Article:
The United States is in talks to increase the presence of long-range bombers in northern Australia as concerns over China’s military expansion grow in the Asia-Pacific region, local media reported Wednesday. Although Australian Defense Minister Marise Payne acknowledged that the U.S. Air Force will have larger presence in the country, she refused to comment on the deployment of the bombers.

High-level discussions are in progress with Australia to have U.S. B-1 bombers temporarily deployed in the country’s Northern Territory, Gen. Lori Robinson, the commander of the Pacific Air Forces, said, according to Australian Broadcasting Corporation (ABC). Robinson said discussions were underway to rotate U.S. bombers through the northern Australian air force bases at Darwin and Tindal.

“It gives the opportunity to train our pilots to understand the theater and how important it is to strengthen our ties with our great allies, the RAAF [Royal Australian Air Force],” Robinson said, according to ABC.

Lt. Col. Damien Pickart, a spokesman for the U.S. Air Force in the Pacific, told Reuters that American officials are also considering an expansion of B-52 bomber missions, insisting that any decision on the matter is yet to be reached. If an agreement is finalized, it would position more U.S. military aircraft close to the disputed region in the South China Sea and risk angering China, Reuters reported, citing experts.

“These bomber rotations provide opportunities for our Airmen to advance and strengthen our regional alliances and provide [Pacific Air Forces] and U.S. Pacific Command leaders with a credible global strike and deterrence capability to help maintain peace and security in the Indo-Asia-Pacific region,” Pickart told the news agency.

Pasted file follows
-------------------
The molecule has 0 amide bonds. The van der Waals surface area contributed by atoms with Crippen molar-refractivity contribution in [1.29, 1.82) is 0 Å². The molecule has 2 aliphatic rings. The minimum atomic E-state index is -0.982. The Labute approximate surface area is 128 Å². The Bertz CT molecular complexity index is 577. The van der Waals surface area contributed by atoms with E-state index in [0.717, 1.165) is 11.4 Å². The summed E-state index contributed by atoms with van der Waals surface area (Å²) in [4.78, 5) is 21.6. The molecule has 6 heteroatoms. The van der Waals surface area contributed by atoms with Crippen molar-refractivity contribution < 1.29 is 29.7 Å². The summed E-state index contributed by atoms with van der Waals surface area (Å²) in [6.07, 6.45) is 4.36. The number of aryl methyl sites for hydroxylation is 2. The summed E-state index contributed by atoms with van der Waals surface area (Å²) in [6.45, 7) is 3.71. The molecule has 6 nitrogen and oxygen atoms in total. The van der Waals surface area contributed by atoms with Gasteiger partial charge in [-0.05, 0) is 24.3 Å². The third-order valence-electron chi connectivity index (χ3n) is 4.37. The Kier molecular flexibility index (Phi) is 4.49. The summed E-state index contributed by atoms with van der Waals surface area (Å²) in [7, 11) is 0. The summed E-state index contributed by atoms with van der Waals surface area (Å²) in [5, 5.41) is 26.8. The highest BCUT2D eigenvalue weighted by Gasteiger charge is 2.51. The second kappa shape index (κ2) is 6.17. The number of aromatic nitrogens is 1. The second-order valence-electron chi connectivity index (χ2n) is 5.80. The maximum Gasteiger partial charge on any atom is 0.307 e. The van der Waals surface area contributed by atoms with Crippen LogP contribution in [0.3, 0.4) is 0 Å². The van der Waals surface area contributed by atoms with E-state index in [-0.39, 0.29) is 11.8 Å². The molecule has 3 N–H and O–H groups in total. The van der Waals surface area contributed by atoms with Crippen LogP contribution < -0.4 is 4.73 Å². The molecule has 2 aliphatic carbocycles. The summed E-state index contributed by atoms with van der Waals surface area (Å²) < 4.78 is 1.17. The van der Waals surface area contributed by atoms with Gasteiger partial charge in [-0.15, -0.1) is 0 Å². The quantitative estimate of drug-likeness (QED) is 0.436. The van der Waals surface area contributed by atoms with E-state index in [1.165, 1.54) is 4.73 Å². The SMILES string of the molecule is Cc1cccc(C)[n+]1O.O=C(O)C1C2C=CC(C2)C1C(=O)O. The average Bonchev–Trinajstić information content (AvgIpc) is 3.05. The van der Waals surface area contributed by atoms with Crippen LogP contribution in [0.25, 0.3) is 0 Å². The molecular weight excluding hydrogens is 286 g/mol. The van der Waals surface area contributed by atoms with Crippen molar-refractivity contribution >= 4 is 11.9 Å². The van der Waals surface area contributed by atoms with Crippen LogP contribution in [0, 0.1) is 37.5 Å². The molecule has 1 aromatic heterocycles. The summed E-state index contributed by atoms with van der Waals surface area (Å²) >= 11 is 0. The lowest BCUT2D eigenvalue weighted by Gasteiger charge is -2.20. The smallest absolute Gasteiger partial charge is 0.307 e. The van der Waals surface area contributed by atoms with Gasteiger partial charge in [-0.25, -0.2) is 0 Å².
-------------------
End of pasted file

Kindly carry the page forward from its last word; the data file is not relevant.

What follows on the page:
Meanwhile, Australian Defense Minister Payne said: “The Enhanced Air Cooperation Initiative, which is part of the Force Posture Initiative, is in development and will result in increased rotations of US Air Force elements through Northern Australia. Australia remains strongly supportive of the U.S. rebalance to our near region, and we work together closely in support of our common regional interests.”

On a similar note, Australian Prime Minister Malcolm Turnbull said that the country’s close security relationship with the U.S. is “no secret.”

“I can just assure you that everything we do in this area is very carefully determined to ensure that our respective military forces work together as closely as possible in our mutual national interests,” Turnbull said Wednesday, according to Reuters.

The move is likely to exacerbate tensions with China who claims most of the South China Sea region, leading to territorial disputes with several countries, including Vietnam, the Philippines and Malaysia. Relations between the U.S. and China have also strained in recent weeks after the U.S. Navy conducted freedom of navigation exercises, sailing near disputed islands to emphasize its rights to operate in the seas. The patrols and China’s deployment of advanced missiles and radar equipments in the disputed area resulted in both the states accusing each other of militarizing South China Sea.

In addition, Robinson also stressed that the U.S. would continue to carry out exercises through the disputed region and called on Australia to conduct similar freedom of navigation exercises in the South China Sea.

“We would encourage anybody in the region and around the world to fly and sail in international air space in accordance with international rules and norms,” ABC quoted Robinson as saying. “We would encourage all nations in the region to do just that, just as the United States is doing.”